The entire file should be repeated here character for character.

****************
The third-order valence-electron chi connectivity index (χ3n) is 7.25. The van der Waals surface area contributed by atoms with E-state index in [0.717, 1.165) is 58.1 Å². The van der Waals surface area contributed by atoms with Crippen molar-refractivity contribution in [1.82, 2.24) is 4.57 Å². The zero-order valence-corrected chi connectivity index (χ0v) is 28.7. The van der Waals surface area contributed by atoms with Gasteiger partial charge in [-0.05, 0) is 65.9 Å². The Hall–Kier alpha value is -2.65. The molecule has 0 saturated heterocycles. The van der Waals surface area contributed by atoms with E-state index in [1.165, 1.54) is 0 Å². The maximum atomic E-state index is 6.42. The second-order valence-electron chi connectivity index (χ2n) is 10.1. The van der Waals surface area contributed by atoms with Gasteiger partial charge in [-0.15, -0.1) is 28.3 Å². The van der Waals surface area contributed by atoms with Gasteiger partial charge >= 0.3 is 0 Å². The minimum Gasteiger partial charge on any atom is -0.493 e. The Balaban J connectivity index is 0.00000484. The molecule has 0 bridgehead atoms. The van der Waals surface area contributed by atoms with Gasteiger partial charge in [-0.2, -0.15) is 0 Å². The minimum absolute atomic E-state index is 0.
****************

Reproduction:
The third-order valence-electron chi connectivity index (χ3n) is 7.25. The van der Waals surface area contributed by atoms with E-state index in [0.717, 1.165) is 58.1 Å². The van der Waals surface area contributed by atoms with Crippen molar-refractivity contribution in [1.82, 2.24) is 4.57 Å². The zero-order valence-corrected chi connectivity index (χ0v) is 28.7. The van der Waals surface area contributed by atoms with Gasteiger partial charge in [-0.05, 0) is 65.9 Å². The Hall–Kier alpha value is -2.65. The molecule has 0 saturated heterocycles. The van der Waals surface area contributed by atoms with E-state index in [1.165, 1.54) is 0 Å². The maximum atomic E-state index is 6.42. The second-order valence-electron chi connectivity index (χ2n) is 10.1. The van der Waals surface area contributed by atoms with Gasteiger partial charge in [-0.15, -0.1) is 28.3 Å². The van der Waals surface area contributed by atoms with Gasteiger partial charge >= 0.3 is 0 Å². The minimum Gasteiger partial charge on any atom is -0.493 e. The Balaban J connectivity index is 0.00000484. The molecule has 0 bridgehead atoms. The van der Waals surface area contributed by atoms with Gasteiger partial charge in [-0.2, -0.15) is 0 Å². The minimum absolute atomic E-state index is 0.